My main piece of advice is to not simmer the glaze for an excessive amount of time since, once it starts to cool, it will turn into a hard caramel and be very challenging to spread on the ham’s exterior.
You want to swiftly turn off the heat after bringing it to a mild simmer.
Once there were pan fluids to use, I added the ham’s pan juices to the glaze, and WOW! Wonderful flavors! However, my ham wasn’t particularly salty, so be sure to taste it first before adding the juices and add just enough to further change the flavor.
Go crazy with it and glaze, baste, glaze, baste, and glaze. It’s the holiday season, so the more the merrier, right?
Brown Sugar Mustard Glazed Ham smells exactly as amazing as it looks—juicy, tender, and I wish there was a smell-ernet going right now.
Slicing through it like butter and watching the juices erupt and drip behind each slice is the BEST part. NOT OVER HERE, DRY HAM!
What ham-friendly sides are there?
These side dishes can boost the mood of your party whether you serve them at a holiday gathering or prepare them for your supper.
- Garlic Parmesan Scalloped Potatoes
- Honey Dijon Apple Bacon Cranberry Salad
- Easy Soft Dinner Rolls
- 8-10 pound (4-5 kg) bone-in fully cooked ham,
- 1/2 cup water
- 1/2 cup unsalted butter, reduce fat or full fat
- 1 cup brown sugar
- 1/2 cup honey
- 2 tablespoons Dijon mustard
- 1/4 teaspoon ground cinnamon
- 1/4 teaspoon ground cloves
- 4 cloves garlic, smashed
- Set a rack in the lower third of the oven and preheat it to 300°F | 150°C. Take off any netting or plastic packaging from the ham. Trim the rind off and throw it away. For 1-2 hours, leave the ham to rest at room temperature.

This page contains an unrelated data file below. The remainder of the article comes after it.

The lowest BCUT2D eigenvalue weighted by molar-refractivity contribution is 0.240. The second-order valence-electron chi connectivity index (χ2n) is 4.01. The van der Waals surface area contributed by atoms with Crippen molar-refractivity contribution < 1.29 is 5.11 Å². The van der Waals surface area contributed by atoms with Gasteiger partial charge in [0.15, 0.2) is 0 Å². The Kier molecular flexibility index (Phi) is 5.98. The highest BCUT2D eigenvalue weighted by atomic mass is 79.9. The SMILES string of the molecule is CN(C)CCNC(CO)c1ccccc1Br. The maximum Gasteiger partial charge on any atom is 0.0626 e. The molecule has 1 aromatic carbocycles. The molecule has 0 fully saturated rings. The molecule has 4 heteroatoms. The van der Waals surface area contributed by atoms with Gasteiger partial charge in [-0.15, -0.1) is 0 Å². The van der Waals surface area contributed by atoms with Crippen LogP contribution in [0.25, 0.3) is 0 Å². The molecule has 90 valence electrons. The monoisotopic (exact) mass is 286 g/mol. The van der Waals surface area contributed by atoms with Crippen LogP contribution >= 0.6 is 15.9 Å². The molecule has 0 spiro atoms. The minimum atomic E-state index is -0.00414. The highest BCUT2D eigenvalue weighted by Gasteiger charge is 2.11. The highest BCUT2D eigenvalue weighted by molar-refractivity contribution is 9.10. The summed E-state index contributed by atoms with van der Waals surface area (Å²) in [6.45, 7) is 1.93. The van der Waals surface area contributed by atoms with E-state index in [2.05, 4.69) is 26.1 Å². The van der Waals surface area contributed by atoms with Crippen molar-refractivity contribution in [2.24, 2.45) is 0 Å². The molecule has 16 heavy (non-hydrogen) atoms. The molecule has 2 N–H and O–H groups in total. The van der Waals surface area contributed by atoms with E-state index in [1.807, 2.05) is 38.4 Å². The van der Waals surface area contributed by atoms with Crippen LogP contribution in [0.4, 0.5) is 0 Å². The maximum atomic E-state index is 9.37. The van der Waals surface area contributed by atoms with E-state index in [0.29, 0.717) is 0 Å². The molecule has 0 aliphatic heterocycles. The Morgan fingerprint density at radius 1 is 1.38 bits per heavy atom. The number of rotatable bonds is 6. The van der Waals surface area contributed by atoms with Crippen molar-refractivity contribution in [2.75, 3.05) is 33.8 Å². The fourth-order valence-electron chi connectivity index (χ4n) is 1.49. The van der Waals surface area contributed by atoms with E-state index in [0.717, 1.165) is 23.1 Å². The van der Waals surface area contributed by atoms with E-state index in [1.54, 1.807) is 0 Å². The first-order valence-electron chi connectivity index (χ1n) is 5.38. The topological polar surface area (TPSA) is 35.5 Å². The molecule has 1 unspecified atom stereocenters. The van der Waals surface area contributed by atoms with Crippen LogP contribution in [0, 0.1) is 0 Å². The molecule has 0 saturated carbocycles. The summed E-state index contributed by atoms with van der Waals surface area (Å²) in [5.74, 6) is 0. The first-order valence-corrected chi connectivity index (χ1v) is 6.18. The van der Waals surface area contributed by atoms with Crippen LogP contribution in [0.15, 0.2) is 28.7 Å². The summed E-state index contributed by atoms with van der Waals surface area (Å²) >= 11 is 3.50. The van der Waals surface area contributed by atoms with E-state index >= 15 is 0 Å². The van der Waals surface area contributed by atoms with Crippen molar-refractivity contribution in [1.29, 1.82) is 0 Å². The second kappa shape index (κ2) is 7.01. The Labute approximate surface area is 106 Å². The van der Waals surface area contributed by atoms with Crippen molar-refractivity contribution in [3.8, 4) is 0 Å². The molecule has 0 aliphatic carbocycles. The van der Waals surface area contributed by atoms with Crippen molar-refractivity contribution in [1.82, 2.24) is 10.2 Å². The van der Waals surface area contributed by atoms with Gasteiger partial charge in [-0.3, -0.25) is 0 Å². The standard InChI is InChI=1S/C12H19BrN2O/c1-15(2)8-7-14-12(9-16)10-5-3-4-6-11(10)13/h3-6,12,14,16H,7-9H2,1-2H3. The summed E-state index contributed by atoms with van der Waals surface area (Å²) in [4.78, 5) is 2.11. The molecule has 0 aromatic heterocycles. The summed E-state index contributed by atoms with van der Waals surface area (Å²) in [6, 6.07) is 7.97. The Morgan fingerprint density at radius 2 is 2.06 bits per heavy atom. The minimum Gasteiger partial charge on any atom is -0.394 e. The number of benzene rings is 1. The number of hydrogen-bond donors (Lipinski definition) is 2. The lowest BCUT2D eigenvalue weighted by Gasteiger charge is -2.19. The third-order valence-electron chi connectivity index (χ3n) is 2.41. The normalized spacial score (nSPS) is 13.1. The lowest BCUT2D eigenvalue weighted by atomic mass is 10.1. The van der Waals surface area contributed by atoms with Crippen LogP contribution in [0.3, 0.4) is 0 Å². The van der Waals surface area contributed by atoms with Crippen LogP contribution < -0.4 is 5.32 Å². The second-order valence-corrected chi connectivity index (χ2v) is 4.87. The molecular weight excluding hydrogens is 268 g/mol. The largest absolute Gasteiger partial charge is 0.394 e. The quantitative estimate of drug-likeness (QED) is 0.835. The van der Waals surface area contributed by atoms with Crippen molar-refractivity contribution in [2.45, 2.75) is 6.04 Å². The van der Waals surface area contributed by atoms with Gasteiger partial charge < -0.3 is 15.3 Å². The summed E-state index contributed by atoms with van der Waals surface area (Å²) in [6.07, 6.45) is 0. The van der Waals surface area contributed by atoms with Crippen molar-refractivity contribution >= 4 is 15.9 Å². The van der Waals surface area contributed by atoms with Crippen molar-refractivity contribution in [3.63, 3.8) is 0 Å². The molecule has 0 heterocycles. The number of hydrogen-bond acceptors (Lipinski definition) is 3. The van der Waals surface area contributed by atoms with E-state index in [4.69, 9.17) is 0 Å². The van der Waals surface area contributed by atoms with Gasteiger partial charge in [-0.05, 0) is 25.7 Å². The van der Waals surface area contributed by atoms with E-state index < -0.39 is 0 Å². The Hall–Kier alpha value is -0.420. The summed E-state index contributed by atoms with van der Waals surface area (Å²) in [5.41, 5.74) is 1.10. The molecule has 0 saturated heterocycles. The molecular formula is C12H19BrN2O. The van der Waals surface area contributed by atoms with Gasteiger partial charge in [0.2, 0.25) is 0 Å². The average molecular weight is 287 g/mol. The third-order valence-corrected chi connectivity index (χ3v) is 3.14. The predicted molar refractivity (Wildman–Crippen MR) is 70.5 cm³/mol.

- If you prefer, line a baking dish or tray with several sheets of parchment paper or aluminum foil (it will make cleanup a lot easier).
- Make sure to leave the fat on while you remove the ham’s rind or skin (see the post’s instructions for details). Use a sharp knife to score a 1-inch-wide diamond pattern over the entire ham, cutting no deeper than 1/4 inch. Place the ham in the baking dish, add a third cup of water to the bottom of the dish, and then top with two sheets of foil or parchment paper. Bake the ham for 30 minutes.
- In the meantime, warm the butter in a small skillet or pot over medium heat until it turns golden brown. Add the cinnamon, cloves, honey, mustard, and brown sugar and whisk well to combine until the brown sugar is completely dissolved (about 2 minutes).
- Add the garlic after lowering the heat to low. As soon as it starts to smell aromatic, cook it for another minute or two until the glaze barely starts to simmer. After that, remove it from the heat and allow it to cool to lukewarm (the glaze should be the consistency of room-temperature honey).
- After the ham has baked for 30 minutes, carefully remove it from the oven and raise the heat to 425°F | 220°C. Throw away the foil or parchment paper, then drizzle 1/3 of the glaze over the ham and brush it evenly across the surface. Once more, bake for 15 minutes uncovered in the oven.
- When a dark golden-brown crust has developed, remove the dish from the oven, brush it with another third of the glaze and some of the pan juices, and then bake it for an additional 15 minutes (about 30 minutes total). Mix some of the ham pan juices with the glaze in the pot for a deeper flavor boost. This will also maintain the glaze liquid enough for brushing. After the recommended baking time, if your crust is still pink, put on your broiler (or oven grill) and broil it for 2 to 5 minutes, watching it carefully to prevent sugar from burning.
- Before slicing, give the ham 10 to 20 minutes to rest.
Calories: 390kcal | Carbohydrates: 15g | Protein: 31g | Fat: 18g | Saturated Fat: 10g | Cholesterol: 99mg | Sodium: 1740mg | Potassium: 433mg | Sugar: 14g | Vitamin A: 115IU | Vitamin C: 0.2mg | Calcium: 21mg | Iron: 1.4mg